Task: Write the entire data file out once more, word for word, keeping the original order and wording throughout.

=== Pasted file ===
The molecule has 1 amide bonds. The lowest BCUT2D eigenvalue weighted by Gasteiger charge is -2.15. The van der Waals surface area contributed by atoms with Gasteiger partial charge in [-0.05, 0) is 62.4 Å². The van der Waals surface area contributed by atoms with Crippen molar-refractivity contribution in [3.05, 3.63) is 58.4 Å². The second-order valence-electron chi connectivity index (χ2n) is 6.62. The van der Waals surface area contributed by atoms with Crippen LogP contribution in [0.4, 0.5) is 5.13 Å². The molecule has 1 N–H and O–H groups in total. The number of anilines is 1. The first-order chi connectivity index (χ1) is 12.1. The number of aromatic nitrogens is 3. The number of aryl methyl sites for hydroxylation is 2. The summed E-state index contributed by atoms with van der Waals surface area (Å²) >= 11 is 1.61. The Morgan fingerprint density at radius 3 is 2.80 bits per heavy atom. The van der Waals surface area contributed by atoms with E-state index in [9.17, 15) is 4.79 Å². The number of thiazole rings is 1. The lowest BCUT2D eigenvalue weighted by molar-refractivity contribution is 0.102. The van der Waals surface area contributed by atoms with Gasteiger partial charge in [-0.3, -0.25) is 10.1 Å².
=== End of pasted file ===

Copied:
The molecule has 1 amide bonds. The lowest BCUT2D eigenvalue weighted by Gasteiger charge is -2.15. The van der Waals surface area contributed by atoms with Gasteiger partial charge in [-0.05, 0) is 62.4 Å². The van der Waals surface area contributed by atoms with Crippen molar-refractivity contribution in [3.05, 3.63) is 58.4 Å². The second-order valence-electron chi connectivity index (χ2n) is 6.62. The van der Waals surface area contributed by atoms with Crippen LogP contribution in [0.4, 0.5) is 5.13 Å². The molecule has 1 N–H and O–H groups in total. The number of anilines is 1. The first-order chi connectivity index (χ1) is 12.1. The number of aromatic nitrogens is 3. The number of aryl methyl sites for hydroxylation is 2. The summed E-state index contributed by atoms with van der Waals surface area (Å²) >= 11 is 1.61. The Morgan fingerprint density at radius 3 is 2.80 bits per heavy atom. The van der Waals surface area contributed by atoms with E-state index in [9.17, 15) is 4.79 Å². The number of thiazole rings is 1. The lowest BCUT2D eigenvalue weighted by molar-refractivity contribution is 0.102. The van der Waals surface area contributed by atoms with Gasteiger partial charge in [-0.3, -0.25) is 10.1 Å².